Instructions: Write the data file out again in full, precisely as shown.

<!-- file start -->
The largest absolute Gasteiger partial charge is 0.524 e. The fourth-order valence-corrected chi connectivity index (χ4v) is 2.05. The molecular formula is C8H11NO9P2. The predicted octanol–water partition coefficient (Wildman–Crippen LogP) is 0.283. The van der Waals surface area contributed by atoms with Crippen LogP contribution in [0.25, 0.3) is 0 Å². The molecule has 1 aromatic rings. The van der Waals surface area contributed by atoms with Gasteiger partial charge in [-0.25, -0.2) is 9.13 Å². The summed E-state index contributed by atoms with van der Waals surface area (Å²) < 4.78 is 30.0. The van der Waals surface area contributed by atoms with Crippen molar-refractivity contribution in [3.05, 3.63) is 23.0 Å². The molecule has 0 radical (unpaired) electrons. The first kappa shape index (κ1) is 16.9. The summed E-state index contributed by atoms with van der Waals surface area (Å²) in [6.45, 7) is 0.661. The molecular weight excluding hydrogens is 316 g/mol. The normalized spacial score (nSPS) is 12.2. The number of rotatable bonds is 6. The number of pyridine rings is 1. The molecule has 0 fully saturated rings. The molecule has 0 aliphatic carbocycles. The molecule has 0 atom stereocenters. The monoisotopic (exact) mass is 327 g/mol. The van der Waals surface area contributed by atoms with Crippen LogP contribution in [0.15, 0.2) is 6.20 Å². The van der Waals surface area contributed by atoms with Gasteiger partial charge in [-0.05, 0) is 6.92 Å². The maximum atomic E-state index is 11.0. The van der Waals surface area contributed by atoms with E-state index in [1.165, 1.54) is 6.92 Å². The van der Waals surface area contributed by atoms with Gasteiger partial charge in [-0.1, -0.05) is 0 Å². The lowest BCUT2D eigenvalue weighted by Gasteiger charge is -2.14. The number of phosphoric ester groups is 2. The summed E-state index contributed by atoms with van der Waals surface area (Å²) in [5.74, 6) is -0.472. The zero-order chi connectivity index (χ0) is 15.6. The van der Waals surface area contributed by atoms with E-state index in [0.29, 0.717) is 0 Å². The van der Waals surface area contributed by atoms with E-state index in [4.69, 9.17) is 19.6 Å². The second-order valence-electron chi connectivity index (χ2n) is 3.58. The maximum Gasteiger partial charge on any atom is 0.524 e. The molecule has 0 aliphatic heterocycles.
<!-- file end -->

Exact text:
The largest absolute Gasteiger partial charge is 0.524 e. The fourth-order valence-corrected chi connectivity index (χ4v) is 2.05. The molecular formula is C8H11NO9P2. The predicted octanol–water partition coefficient (Wildman–Crippen LogP) is 0.283. The van der Waals surface area contributed by atoms with Crippen LogP contribution in [0.25, 0.3) is 0 Å². The molecule has 1 aromatic rings. The van der Waals surface area contributed by atoms with Gasteiger partial charge in [-0.25, -0.2) is 9.13 Å². The summed E-state index contributed by atoms with van der Waals surface area (Å²) < 4.78 is 30.0. The van der Waals surface area contributed by atoms with Crippen molar-refractivity contribution in [3.05, 3.63) is 23.0 Å². The molecule has 0 radical (unpaired) electrons. The first kappa shape index (κ1) is 16.9. The summed E-state index contributed by atoms with van der Waals surface area (Å²) in [6.45, 7) is 0.661. The molecular weight excluding hydrogens is 316 g/mol. The normalized spacial score (nSPS) is 12.2. The number of rotatable bonds is 6. The number of pyridine rings is 1. The molecule has 0 fully saturated rings. The molecule has 0 aliphatic carbocycles. The molecule has 0 atom stereocenters. The monoisotopic (exact) mass is 327 g/mol. The van der Waals surface area contributed by atoms with Crippen LogP contribution in [0.15, 0.2) is 6.20 Å². The van der Waals surface area contributed by atoms with Gasteiger partial charge in [-0.05, 0) is 6.92 Å². The maximum atomic E-state index is 11.0. The van der Waals surface area contributed by atoms with E-state index in [1.165, 1.54) is 6.92 Å². The van der Waals surface area contributed by atoms with Gasteiger partial charge in [-0.1, -0.05) is 0 Å². The lowest BCUT2D eigenvalue weighted by Gasteiger charge is -2.14. The number of phosphoric ester groups is 2. The summed E-state index contributed by atoms with van der Waals surface area (Å²) in [5.74, 6) is -0.472. The zero-order chi connectivity index (χ0) is 15.6. The van der Waals surface area contributed by atoms with E-state index in [0.29, 0.717) is 0 Å². The van der Waals surface area contributed by atoms with E-state index in [4.69, 9.17) is 19.6 Å². The second-order valence-electron chi connectivity index (χ2n) is 3.58. The maximum Gasteiger partial charge on any atom is 0.524 e. The molecule has 0 aliphatic heterocycles.